Outside Santa Fe, 2008
I was listening to someone talk the other day about being “in the zone.” We usually associate this term with athletes, referring to those moments when they are fully conscious of everything that’s going on around them and seemingly incapable of doing anything wrong.
The person I was listening to, though, was referring to writers and those times when the ideas and words are flowing so freely and quickly that it’s all you can do to pass them from your brain through your fingers to the pen or the keyboard without losing any of them.
Popular lore has it that the moment of greatest satisfaction is when we stand back and look at something we’ve created. But I’ve come to believe the greatest moment of satisfaction is the moment we don’t notice. That is, it’s that period of time—the moments, hours, days or whatever—when your mind is lost in the work before you, when you’re so caught up in that moment that you lose track of time and are fully disengaged from any other thoughts.
In my own corny way that’s how I look at photography and at these blog posts. Sometimes it doesn’t take long to take a picture I really like. But the satisfaction of that time, whether it’s seconds or hours, can last for days.
I write these blog posts at all times of the day and night. I’m not as disciplined as some of my writer friends who get up every morning long before the sun to have a solid hour or so of writing time. That isn’t the problem anyway. Rather, the biggest challenge for me is capturing the ideas that become blog posts.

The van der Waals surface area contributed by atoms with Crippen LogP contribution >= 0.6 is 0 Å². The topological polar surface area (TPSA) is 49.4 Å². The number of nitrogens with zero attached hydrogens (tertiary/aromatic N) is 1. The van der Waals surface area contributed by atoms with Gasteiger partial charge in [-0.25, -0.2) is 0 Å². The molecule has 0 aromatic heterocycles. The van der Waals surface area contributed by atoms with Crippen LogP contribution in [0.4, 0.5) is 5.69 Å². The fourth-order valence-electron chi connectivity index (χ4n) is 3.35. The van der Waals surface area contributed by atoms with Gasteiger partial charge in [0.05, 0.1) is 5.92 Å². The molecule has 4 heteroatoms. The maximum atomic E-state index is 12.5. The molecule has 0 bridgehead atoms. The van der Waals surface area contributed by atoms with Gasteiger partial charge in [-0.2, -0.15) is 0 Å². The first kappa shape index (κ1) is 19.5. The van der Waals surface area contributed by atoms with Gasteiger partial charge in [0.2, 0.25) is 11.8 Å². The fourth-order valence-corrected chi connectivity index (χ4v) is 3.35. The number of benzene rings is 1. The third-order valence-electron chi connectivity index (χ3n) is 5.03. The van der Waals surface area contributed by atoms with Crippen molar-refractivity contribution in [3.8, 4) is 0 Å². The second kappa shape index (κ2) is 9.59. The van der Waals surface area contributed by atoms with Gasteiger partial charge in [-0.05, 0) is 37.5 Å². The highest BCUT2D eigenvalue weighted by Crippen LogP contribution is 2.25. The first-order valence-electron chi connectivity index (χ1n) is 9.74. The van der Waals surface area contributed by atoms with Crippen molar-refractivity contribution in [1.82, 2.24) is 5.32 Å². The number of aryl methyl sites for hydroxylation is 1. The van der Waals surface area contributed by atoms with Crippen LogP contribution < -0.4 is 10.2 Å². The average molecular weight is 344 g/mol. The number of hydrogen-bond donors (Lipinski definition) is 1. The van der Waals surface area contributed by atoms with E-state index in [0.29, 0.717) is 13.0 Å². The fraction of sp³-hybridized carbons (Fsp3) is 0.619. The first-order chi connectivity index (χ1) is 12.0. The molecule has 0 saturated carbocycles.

You might be saying, “Why don’t you just carry pencil and paper with you?” I do. If you know me well, you know there are lots of pencils and pens and pieces of paper strewn in my path. But ideas don’t always give you a lot of notice and sometimes you find yourself somewhere that it’s not convenient to write, like in bed or in the shower. You might be in a meeting with clients where you’re expected to be fully present with them. I keep pencils and paper in the garage because a lot of ideas pop up when I’m pulling weeds or pushing the lawn mower. I keep them in the car and in the pockets of all of my suit jackets.
Some people have the gift of perfect recall and don’t need all this help. If something occurs to them they can stash it aside in their mind and recall it fully later on. I don’t have that gift. I get easily distracted. Many good ideas have been lost to the ages because I forgot them before I got to where I could write them down.
Of course, the idea is just the starting point. Many are the nights I’ve sat here at the keyboard at 10:00 p.m. thinking I was going to quickly spin one of those stray thoughts into a blog post, only to find the next time I look up that it’s already 2:00 a.m.
From a sleep health standpoint, this probably isn’t healthy. But from a mental standpoint it’s immensely nourishing. I’ve often said I write this blog as a therapeutic exercise for myself. If someone sees it and enjoys it, so much the better. But the time spent doing this is time well spent, and even if the outcome is sometimes lousy, I’m hooked on it. It’s my zone and I’m going to enjoy every minute of it.
I was definitely in the zone when I took Outside Santa Fe, above. I was trying to get to Santa Fe before the sun rose. But it started crossing the horizon before I got there. I pulled off the highway and drove down a dirt road until I saw this view off to the south. I climbed a fence, kicked a dead (yes, really dead, not playing dead) rattlesnake out of my way and walked out onto the mesa to take this picture. I knew I had magic at that moment. Nothing else I did that day measured up to that 250th of a second of being in the zone.